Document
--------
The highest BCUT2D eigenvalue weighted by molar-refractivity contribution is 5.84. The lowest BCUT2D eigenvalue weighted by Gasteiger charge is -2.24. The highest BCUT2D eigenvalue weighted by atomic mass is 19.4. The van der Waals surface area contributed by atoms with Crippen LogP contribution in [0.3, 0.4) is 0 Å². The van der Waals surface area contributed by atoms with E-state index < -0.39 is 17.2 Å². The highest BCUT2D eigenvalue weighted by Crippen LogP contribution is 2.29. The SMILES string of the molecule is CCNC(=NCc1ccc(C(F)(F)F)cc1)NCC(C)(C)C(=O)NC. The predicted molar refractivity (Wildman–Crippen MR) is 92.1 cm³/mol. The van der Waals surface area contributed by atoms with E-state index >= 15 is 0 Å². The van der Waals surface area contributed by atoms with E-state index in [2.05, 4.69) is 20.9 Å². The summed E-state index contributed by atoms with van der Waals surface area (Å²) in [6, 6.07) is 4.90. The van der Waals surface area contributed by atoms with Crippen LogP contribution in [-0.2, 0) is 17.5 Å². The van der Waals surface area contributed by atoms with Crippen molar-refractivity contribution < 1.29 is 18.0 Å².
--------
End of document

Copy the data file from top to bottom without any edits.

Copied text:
The highest BCUT2D eigenvalue weighted by molar-refractivity contribution is 5.84. The lowest BCUT2D eigenvalue weighted by Gasteiger charge is -2.24. The highest BCUT2D eigenvalue weighted by atomic mass is 19.4. The van der Waals surface area contributed by atoms with Crippen LogP contribution in [0.3, 0.4) is 0 Å². The van der Waals surface area contributed by atoms with E-state index < -0.39 is 17.2 Å². The highest BCUT2D eigenvalue weighted by Crippen LogP contribution is 2.29. The SMILES string of the molecule is CCNC(=NCc1ccc(C(F)(F)F)cc1)NCC(C)(C)C(=O)NC. The predicted molar refractivity (Wildman–Crippen MR) is 92.1 cm³/mol. The van der Waals surface area contributed by atoms with E-state index >= 15 is 0 Å². The van der Waals surface area contributed by atoms with E-state index in [2.05, 4.69) is 20.9 Å². The summed E-state index contributed by atoms with van der Waals surface area (Å²) in [6, 6.07) is 4.90. The van der Waals surface area contributed by atoms with Crippen LogP contribution in [-0.2, 0) is 17.5 Å². The van der Waals surface area contributed by atoms with Crippen molar-refractivity contribution < 1.29 is 18.0 Å².